Article Review 1 – Lori Sowa
While researching articles related to active learning strategies for online courses, I came across an article on personalized learning environments for students taking online remedial math courses. This article captured my interest because I am teaching a remedial math course for the first time this semester. I know the content of the course well, but helping students to surmount significant challenges to learning the material, working through math anxiety, and being engaged when many don’t see a direct connection to their educational goal is a challenge.
In The Role of Affective and Motivational Factors in Designing Personalized Learning Environments, Kim (2012) outlines guidelines for developing Virtual Change Agents (VCAs) to accommodate students’ emotional and motivational needs specific to online remedial math courses. VCAs are described as human-like animations that are designed to facilitate positive changes in learners’ attitudes and are personalized to meet the needs of each individual student. The VCAs can provide personalized motivation by allowing the student to choose the subject matter of example problems (e.g. motorcycle repair, dieting calculations, etc.) — thus improving student perceptions of task value and controllability, which ultimately can lead to students’ positive reappraisal of their situation. The author also suggests that student interactions with VCAs can be designed to promote emotional regulation skills, and provides a framework on how to accomplish this based upon prior research in affective and motivational factors.
This is the first I’ve heard of VCAs, and to be honest my first reaction is doubt about whether learners will relate to an animated human providing pre-programmed advice. The effectiveness of this specific strategy remains to be seen — the author acknowledges the theories and guidance described in the paper have yet to be validated, and is actively seeking researchers to perform these studies. But the author does point to a number of studies related to “Computers Are Social Actors’ (CASA) theory that support the idea that users relate to computers as they do to people. The study of computer-person interactions is fascinating to me, and is certainly an area that is quickly evolving and expanding. It is unclear, however, if any of the studies referenced support a sustained relationship through purely computerized interaction that leads to a substantial change in emotional and motivational state for populations relevant to this study. I can certainly envision the possibility, though, and in fact it is a bit mind-boggling to think about the potential applications.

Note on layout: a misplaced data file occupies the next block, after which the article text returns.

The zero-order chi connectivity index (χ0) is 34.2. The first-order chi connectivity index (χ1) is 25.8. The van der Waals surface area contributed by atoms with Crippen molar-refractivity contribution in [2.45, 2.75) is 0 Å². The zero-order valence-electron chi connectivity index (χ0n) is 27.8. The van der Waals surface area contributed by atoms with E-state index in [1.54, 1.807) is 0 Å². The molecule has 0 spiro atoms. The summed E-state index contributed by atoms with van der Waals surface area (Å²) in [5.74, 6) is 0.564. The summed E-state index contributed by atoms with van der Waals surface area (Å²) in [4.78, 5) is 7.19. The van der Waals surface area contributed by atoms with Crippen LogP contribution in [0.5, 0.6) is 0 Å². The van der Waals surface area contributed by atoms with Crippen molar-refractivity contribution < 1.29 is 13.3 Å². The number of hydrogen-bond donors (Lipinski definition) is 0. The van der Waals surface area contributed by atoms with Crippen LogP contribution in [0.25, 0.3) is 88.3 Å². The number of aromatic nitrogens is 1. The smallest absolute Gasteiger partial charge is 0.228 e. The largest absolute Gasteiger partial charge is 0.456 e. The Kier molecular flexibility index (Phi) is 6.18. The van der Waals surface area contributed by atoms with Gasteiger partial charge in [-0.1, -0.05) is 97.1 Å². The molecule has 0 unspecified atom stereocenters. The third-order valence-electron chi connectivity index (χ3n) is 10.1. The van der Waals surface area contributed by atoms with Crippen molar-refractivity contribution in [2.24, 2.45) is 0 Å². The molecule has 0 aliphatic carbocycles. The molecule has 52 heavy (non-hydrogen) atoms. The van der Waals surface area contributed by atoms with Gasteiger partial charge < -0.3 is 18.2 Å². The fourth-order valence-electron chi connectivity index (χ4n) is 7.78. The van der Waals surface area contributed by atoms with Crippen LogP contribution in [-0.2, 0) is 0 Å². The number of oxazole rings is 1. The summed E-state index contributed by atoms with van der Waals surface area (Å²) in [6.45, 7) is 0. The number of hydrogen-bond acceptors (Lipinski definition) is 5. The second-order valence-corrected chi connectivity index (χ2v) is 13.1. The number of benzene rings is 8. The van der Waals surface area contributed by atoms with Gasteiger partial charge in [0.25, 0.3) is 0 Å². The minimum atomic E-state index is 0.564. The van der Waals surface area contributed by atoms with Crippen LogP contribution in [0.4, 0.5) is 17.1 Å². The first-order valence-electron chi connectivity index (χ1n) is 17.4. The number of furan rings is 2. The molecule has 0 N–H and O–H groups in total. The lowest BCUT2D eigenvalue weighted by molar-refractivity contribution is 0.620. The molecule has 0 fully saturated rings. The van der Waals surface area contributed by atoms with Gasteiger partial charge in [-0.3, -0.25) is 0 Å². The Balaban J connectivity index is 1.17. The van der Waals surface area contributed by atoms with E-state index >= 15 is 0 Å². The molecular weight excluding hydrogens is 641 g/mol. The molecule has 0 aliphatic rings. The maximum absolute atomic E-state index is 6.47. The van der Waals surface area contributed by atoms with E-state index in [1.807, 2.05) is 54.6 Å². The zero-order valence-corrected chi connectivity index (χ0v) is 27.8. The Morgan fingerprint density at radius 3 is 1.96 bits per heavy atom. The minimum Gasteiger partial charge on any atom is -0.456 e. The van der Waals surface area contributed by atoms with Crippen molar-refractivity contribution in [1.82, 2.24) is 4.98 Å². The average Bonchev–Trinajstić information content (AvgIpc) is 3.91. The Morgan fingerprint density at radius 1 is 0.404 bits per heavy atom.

The underlying strategy used in creating the personalized learning environment is to provide support to overcome both emotional and motivational barriers to learning math content. The author quotes a relevant analogy from Buck (1985) who states that ‘‘just as energy is a potential that manifests itself in matter, motivation is a potential that manifests itself in emotion. Thus motivation and emotion are seen to be two sides of the same coin, two aspects of the same process’’. The strategies outlined to work through these barriers would apply to any classroom, whether online or face-to-face. However, the online classroom may allow for greater personalization when instructor time is limited. For example, I try to choose relevant example problems in my lecture based upon what I know about my students’ educational goals and interests. But I will never be able to do this for each student. Allowing students to have control over the context of the problems aligns with the constructivist theory of learning, while fostering motivation is an essential tenant of cognitive psychology.
The research addresses an important need — as the author reports, 1 in 3 students entering the University are placed into a remedial math course. These students bring a wealth of issues that require personalized scaffolding to address and promote student success. To intervene and provide that personalized support in an online environment, instructors and instructional designers have to find ways of predicting when and why students will disengage, and provide built-in solutions to try to prevent this. It will be interesting to see how effective VCAs can be in providing this support system.
Buck, R. (1985). An integrated view of motivation and emotion. Psychological Review, 92(3), 389—413.
Kim, C. (2012). The Role of Affective and Motivational Factors in Designing Personalized Learning Environments. Educational Technology Research and Development 60(4), 563—584.